"Generally, a district court may not consider any material beyond the pleadings in ruling on a Rule 12(b)(6) motion.... However, material which is properly submitted as part of the complaint may be considered on a motion to dismiss." Hal Roach Studios, Inc. v. Richard Feiner & Co., 896 F.2d 1542, 1555 n.19 (9th Cir. 1990) (citations omitted). Similarly, "documents whose contents are alleged in a complaint and whose authenticity no party questions, but which are not physically attached to the pleading, may be considered in ruling on a Rule 12(b)(6) motion to dismiss" without converting the motion to dismiss into a motion for summary judgment. Branch v. Tunnell, 14 F.3d 449, 454 (9th Cir. 1994). Under Federal Rule of Evidence 201, a court may take judicial notice of "matters of public record." Mack v. S. Bay Beer Distrib., 798 F.2d 1279, 1282 (9th Cir. 1986). Otherwise, if the district court considers materials outside of the pleadings, the motion to dismiss is converted into a motion for summary judgment. See FED. R. CIV. P. 12(d); Arpin v. Santa Clara Valley Transp. Agency, 261 F.3d 912, 925 (9th Cir. 2001).

If the court grants a motion to dismiss, it must then decide whether to grant leave to amend. Pursuant to Rule 15(a), the court should "freely" give leave to amend "when justice so requires, " and in the absence of a reason such as "undue delay, bad faith or dilatory motive on the part of the movant, repeated failure to cure deficiencies by amendments previously allowed, undue prejudice to the opposing party by virtue of allowance of the amendment, futility of the amendment, etc." Foman v. Davis, 371 U.S. 178, 182 (1962). Generally, leave to amend is only denied when it is clear that the deficiencies of the complaint cannot be cured by amendment. See DeSoto v. Yellow Freight Sys., Inc., 957 F.2d 655, 658 (9th Cir. 1992).


A. Violations of DTPA

Under Nevada law, "[a]n action may be brought by any person who is a victim of consumer fraud." NEV. REV. STAT. § 41.600(1). "A claim under the [DTPA] requires a victim of consumer fraud to prove that (1) an act of consumer fraud by the defendant (2) caused (3) damage to the plaintiff.'" Sattari v. Washington Mut., 475 F.App'x 648, 648 (9th Cir. 2011) (citing Picus v. Wal-Mart Stores, Inc., 256 F.R.D. 651, 658 (D. Nev. 2009).[1] Consumer fraud under the statute includes deceptive practices, such as "[a]dvertis[ing] goods or services with intent not to sell or lease them as advertised" or "[k]nowingly mak[ing a]... false representation in a transaction." NEV. REV. STAT. § 598.0915(9), (15).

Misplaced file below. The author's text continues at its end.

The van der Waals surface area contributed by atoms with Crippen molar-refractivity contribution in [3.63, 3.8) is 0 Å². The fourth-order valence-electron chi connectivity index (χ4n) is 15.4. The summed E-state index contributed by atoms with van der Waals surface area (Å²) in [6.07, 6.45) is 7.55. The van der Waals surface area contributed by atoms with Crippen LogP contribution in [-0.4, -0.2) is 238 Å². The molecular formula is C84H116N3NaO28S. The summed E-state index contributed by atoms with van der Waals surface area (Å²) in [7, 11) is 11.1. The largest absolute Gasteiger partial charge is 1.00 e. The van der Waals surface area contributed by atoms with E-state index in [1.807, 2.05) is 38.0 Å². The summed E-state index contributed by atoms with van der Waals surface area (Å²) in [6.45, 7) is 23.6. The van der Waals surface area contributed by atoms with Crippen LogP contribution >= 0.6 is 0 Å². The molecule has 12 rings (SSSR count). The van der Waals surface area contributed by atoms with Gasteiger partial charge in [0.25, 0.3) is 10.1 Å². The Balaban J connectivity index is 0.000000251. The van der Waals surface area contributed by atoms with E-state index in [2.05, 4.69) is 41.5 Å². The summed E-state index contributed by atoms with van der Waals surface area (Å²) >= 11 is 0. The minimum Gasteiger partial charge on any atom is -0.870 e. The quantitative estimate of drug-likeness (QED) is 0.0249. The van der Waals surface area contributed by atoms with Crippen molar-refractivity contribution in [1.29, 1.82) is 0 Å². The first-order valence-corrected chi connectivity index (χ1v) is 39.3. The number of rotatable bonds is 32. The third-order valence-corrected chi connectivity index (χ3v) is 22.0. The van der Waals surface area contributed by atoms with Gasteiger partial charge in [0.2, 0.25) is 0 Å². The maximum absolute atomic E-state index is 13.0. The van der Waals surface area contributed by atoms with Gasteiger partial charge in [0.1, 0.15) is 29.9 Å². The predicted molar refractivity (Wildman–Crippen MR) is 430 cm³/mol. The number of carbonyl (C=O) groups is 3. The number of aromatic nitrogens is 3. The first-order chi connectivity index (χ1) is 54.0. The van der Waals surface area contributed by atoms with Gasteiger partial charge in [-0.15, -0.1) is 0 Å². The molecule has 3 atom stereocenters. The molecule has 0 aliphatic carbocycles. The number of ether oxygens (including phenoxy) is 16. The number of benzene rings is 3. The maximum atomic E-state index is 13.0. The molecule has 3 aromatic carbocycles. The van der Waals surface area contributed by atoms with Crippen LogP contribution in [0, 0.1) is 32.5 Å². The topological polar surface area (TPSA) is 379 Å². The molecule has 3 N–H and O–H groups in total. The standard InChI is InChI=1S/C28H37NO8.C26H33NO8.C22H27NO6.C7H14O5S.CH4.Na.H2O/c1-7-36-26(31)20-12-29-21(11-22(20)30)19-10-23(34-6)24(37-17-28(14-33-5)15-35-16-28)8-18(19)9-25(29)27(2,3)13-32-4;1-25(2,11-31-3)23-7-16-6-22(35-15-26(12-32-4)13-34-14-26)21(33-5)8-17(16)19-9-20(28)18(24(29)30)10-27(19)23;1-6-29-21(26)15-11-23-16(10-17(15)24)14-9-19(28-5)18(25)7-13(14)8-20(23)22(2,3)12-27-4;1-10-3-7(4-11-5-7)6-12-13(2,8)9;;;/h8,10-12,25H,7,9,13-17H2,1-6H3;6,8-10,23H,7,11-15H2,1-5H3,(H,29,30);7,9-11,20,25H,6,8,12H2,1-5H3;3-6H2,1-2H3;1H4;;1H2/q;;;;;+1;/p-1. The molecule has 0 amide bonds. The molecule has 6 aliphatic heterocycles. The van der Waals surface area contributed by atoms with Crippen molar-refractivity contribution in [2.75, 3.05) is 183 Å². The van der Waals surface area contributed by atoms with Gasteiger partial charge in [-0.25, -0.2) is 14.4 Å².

Defendants move to dismiss Plaintiff's DTPA claim on the grounds that the DTPA does not apply to real estate transactions and Plaintiff has failed to cite in her complaint the specific subsections in the DTPA that she alleges have been violated. (Mot. to Dismiss 3:14-19, ECF No. 8.) Plaintiff responds that the DTPA does apply to real estate transactions and that pleading a specific subsection is not required under the statute. (Resp. 8:13-12:6, ECF No 16.) Plaintiff also asks that if this Court determines that pleading a specific subsection is required, that Plaintiff be permitted to amend her complaint to include the specific subsections Plaintiff alleges have been violated by Defendants. ( Id. )

First, the Supreme Court of Nevada has explicitly rejected Defendants' argument that the DTPA does not apply to real estate transactions. See Betsinger v. D.R. Horton, Inc., 232 P.3d 433, 436 n.4 (Nev. 2010) ("Respondents tangentially argue that NRS Chapter 598's statutory scheme does not regulate the deceptive sale of real property;... we reject respondents' narrow interpretation of NRS Chapter 598 and conclude that this argument is without merit."). Therefore, dismissal of Plaintiff's DTPA claim on that ground is without merit. Additionally, though Plaintiff does not cite the specific subsections of the DTPA that correspond to Defendants' alleged deceptive practices, the language in her Complaint mirrors the language of specific subsections in the statute.[2] While it certainly would have been preferable for Plaintiff to have included citations to specific subsections of the statute, failing to cite the specific subsections does not, by itself, require dismissal of Plaintiff's claims under the DTPA when Defendants still have sufficient notice of Plaintiff's claims.

Accordingly, Plaintiff's claims under DTPA shall not be dismissed.

B. Breach of Contract

A claim for breach of contract must allege (1) the existence of a valid contract; (2) that plaintiff performed or was excused from performance; (3) that the defendant breached the terms of the contract; and (4) that the plaintiff was damaged as a result of the breach. See Restatement (Second) of Contracts § 203 (2007); Calloway v. City of Reno, 993 P.2d 1259, 1263 (Nev. 2000) ("A breach of contract may be said to be a material failure of performance of a duty arising under or imposed by agreement"). A valid, enforceable contract requires: (1) an offer and acceptance, (2) meeting of the minds, and (3) consideration. May v. Anderson, 119 P.3d 1254, 1257 (Nev. 2005).

Defendants move to dismiss Plaintiff's breach of contract claim on the grounds that there was no valid contract between the parties. (Mot. to Dismiss 5:3-19, ECF No. 8.) Plaintiff counters by arguing that all the elements for a valid contract were pled in her Complaint.[3] (Resp. 12:17-13:13, ECF No 16.) At the current stage of this litigation, Plaintiff is not required to prove the existence of a valid contract. See Iqbal, 556 U.S. at 678. All Plaintiff must do to survive a motion to dismiss challenging the existence of the contract is sufficiently allege the elements of a valid contract, which Plaintiff has done here. Therefore, her breach of contract claim will not be dismissed because she has not yet proven the existence of a valid contract.

In their Reply, Defendants for the first time raise the issue that Plaintiff's breach of contract claim fails to satisfy the statute of frauds. (Reply 3:12-4:8, ECF No. 21.) In her Proposed Surreply, [4] Plaintiff asserts that the statute of frauds does not apply here because the contract at issue was an agreement for short-sale streamlining services and not for the sale of real property and because the agreement is documented, but the document is in the exclusive possession of Defendants. (Proposed Surreply 3:19-4:4, ECF No. 22-1.)